• Lack of support and systemic pathways to gain recognition for pre-migration competencies, skills and qualifications
    • Poor knowledge of Australian employment support services
    • Poor knowledge of Australian workplace culture
    • Age barriers
    • Physical and mental health problems caused by war, trauma and dislocation

    For many men their inability to fulfil roles of provider can result in feelings of anxiety, depression, worthlessness and shame.

  • Role as protector of family Open or Close

    Men of Arabic speaking backgrounds have been raised with the expectation that in adulthood they will fulfil the role of protector of their family members. This role extends to his wife and children, but also to his extended family members, including his parents, parents-in-law, and other vulnerable family members. In circumstances where his sister or the wife of his brother is widowed, it is his duty to protect her and her children and often this implies that he will provide for their material needs. For younger men, even if they have not reached adulthood, if their father passes away, they are expected to step into the role of protector of the family, and undertake roles of provider and parenting duties to younger siblings.

  • Safeguarding culture Open or Close

    A major concern for many men of Arabic speaking backgrounds is their ability to maintain their culture in the new society and to ensure that their children continue to speak the language of their parents and uphold traditional customs and practices.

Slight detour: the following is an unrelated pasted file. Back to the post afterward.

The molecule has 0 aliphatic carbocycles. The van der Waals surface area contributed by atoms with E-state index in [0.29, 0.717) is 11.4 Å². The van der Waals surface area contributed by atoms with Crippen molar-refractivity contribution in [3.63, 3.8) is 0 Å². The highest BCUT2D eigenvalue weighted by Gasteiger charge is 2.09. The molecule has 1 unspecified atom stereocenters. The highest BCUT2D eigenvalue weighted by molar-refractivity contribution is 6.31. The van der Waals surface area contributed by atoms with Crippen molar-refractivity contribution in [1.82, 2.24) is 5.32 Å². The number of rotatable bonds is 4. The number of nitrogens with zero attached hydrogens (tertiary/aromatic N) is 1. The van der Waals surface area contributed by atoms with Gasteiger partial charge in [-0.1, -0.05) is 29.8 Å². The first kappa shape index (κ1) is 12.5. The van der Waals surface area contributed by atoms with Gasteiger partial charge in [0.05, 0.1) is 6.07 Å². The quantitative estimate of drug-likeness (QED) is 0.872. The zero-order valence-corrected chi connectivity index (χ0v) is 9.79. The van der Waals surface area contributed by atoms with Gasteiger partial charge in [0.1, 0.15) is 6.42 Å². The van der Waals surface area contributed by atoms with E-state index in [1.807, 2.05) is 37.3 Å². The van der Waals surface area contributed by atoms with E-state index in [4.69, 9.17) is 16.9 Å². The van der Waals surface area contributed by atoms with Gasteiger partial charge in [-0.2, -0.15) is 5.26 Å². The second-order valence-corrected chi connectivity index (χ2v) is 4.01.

Although they are acutely aware of the shifts in their children’s lives from a traditional collectivist culture to a highly individualist culture, they see themselves as keepers of tradition and place great importance on their role in protecting and transmitting cultural values, beliefs and customs.

  • Experience of war and trauma Open or Close

    Given that the cause of migration for many migrants and refugees of Arabic speaking backgrounds has been dislocation as a result of war, it is not surprising that some men have been at the forefront in conflict across the Middle East's war zones.

    It is important for you to seek information from your client on his pre-arrival experiences and, with sensitivity, identify his experiences of war, trauma, loss of home, loss of family, survival through war zones, protection of his family, long term displacement and the accumulative stress associated with these experiences. The mental health problems of many men with such experiences may result in self-medication with a variety of substances and specialist supports and interventions are required, as are approaches with cultural sensitivity for the most effective outcomes.